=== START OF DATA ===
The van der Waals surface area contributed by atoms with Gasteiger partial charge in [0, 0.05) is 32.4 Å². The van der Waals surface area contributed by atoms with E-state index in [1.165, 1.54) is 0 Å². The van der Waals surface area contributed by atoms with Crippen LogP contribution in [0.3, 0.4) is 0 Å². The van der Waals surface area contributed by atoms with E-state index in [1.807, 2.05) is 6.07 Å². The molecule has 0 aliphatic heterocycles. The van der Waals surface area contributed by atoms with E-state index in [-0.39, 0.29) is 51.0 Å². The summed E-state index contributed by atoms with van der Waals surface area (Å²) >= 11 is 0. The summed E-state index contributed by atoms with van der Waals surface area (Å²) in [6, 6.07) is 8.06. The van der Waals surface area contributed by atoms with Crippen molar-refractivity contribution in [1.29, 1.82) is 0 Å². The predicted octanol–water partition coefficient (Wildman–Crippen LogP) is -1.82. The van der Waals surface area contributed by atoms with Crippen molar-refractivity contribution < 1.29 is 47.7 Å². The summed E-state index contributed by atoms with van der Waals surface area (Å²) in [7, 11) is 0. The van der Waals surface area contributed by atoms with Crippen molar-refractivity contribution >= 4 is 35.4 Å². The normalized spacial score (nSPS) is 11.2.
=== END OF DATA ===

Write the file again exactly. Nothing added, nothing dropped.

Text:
The van der Waals surface area contributed by atoms with Gasteiger partial charge in [0, 0.05) is 32.4 Å². The van der Waals surface area contributed by atoms with E-state index in [1.165, 1.54) is 0 Å². The van der Waals surface area contributed by atoms with Crippen LogP contribution in [0.3, 0.4) is 0 Å². The van der Waals surface area contributed by atoms with E-state index in [1.807, 2.05) is 6.07 Å². The molecule has 0 aliphatic heterocycles. The van der Waals surface area contributed by atoms with E-state index in [-0.39, 0.29) is 51.0 Å². The summed E-state index contributed by atoms with van der Waals surface area (Å²) >= 11 is 0. The summed E-state index contributed by atoms with van der Waals surface area (Å²) in [6, 6.07) is 8.06. The van der Waals surface area contributed by atoms with Crippen molar-refractivity contribution in [1.29, 1.82) is 0 Å². The predicted octanol–water partition coefficient (Wildman–Crippen LogP) is -1.82. The van der Waals surface area contributed by atoms with Crippen molar-refractivity contribution < 1.29 is 47.7 Å². The summed E-state index contributed by atoms with van der Waals surface area (Å²) in [7, 11) is 0. The van der Waals surface area contributed by atoms with Crippen molar-refractivity contribution >= 4 is 35.4 Å². The normalized spacial score (nSPS) is 11.2.